Karl Lindholm: The third front of baseball’s integration: Trois Rivières, 1946
Road trip to Trois Rivières, Quebec, for a ballgame. At least that was the plan.
It’s pretty far, Trois Rivières, over four hours from Middlebury. I traveled there with Ric Cengeri, from Burlington, a friend and former colleague of my daughter Jane’s at VPR, an omni-fan of sports in Vermont, the U.S. and globally, a natural regaler of tales, sometimes called “the Mayor,” the very definition of a good companion for a long drive.
I have wanted to go to a game in Trois Rivières for a long time because of its place in the history of baseball’s integration.
In 1946, baseball’s integration had three fronts. Jackie Robinson had signed with the Dodgers in November 1945 and prepared for his breakthrough season in the Majors the next year by playing for the Dodgers top farm team in in Montreal, the Royals. He played brilliantly, leading the International League in batting (.349), runs scored (113) and stolen bases (40).
The Dodgers signed other Black players from the Negro Leagues in 1946. Future MLB stars Roy Campanella (Baltimore Elite Giants) and Don Newcombe (Newark Eagles) were assigned by the Dodgers to their B level (AA today) minor league team in Nashua, N.H. They likewise performed brilliantly under their youthful manager Walter Alston, who went on to a Hall of Fame career as the Dodgers’ manager for 23 years.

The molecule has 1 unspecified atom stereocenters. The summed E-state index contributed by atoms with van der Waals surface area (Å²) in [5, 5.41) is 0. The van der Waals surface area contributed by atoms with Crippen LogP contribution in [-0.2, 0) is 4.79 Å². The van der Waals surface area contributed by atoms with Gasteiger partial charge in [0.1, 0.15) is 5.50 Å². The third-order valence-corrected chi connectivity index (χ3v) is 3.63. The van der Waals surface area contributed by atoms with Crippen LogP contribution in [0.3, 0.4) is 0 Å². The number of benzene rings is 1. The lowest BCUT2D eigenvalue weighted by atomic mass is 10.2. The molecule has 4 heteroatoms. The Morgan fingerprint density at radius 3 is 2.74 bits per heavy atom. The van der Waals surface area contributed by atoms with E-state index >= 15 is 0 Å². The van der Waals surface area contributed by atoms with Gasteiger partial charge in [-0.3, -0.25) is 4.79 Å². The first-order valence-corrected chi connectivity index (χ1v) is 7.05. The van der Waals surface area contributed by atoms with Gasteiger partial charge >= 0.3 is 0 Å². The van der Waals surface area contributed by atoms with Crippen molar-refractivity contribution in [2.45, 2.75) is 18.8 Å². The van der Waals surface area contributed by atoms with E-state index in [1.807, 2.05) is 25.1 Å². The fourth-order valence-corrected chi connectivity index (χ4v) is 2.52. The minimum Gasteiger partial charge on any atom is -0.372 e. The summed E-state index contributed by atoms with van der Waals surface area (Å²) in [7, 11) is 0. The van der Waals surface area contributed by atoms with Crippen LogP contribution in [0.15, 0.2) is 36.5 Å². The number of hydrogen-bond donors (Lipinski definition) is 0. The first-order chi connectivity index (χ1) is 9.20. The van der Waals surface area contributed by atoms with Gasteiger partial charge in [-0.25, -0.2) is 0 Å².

Trois Rivières, the Dodgers Class C farm team, was also an interracial team with pitchers John Wright and Roy Partlow of the Negro Leagues on their roster that season.
In January of 1946, Wright became the second Black player signed by the Dodgers. At 27, he was a legitimate prospect, having pitched for the powerhouse Homestead Grays. He was 26-4 in 1943 and played in the 1943 East-West All Star Game in Chicago before 51,000 fans. At 5’11”, 172 pounds, he was described by one sportswriter as a “stringbean fireballer with great control and wicked curve.”
Wright served two years in the Navy 1944-45, and came to the attention of Dodger scouts while playing for the all-Black Great Lakes Blue Jackets (along with fellow Navy man Larry Doby). He was Jackie Robinson’s roommate at the Dodgers spring training camp in Daytona Beach, staying in private homes.
Johnny Wright did not pitch well (or often) in Daytona Beach or Montreal and was dispatched to Trois Rivières of the Can-Am (Canadian-American) League on May 14. Don Newcombe observed “he worked hard and tried, but he was tense.”
Dodger President Branch Rickey felt that Robinson needed a Black teammate, so Wright was replaced on the Montreal roster by Roy Partlow, who was purchased from the Negro League Philadelphia Stars for $1,000. Though a fine pitcher, Partlow was hardly a prospect: reported to be 30 years old, the Dodgers knew he was actually in his mid-30s. He had played on the dynastic Homestead Grays teams in the late ’30s and early ’40s, and had pitched in East-West All-Star Games and Negro League World Series.
For Montreal, Partlow pitched brilliantly at times, and disastrously at other times. Halfway through the ’46 season, with his ERA at 5.59 (and Robinson proving he was fine on his own), he joined Wright 70 miles northeast of Montreal in Trois Rivières.
In his first two months with the team, Johnny Wright had pitched with middling success, winning six games and losing seven. With Partlow’s arrival, he was revived, won five games in a row, and finished the season 12-8.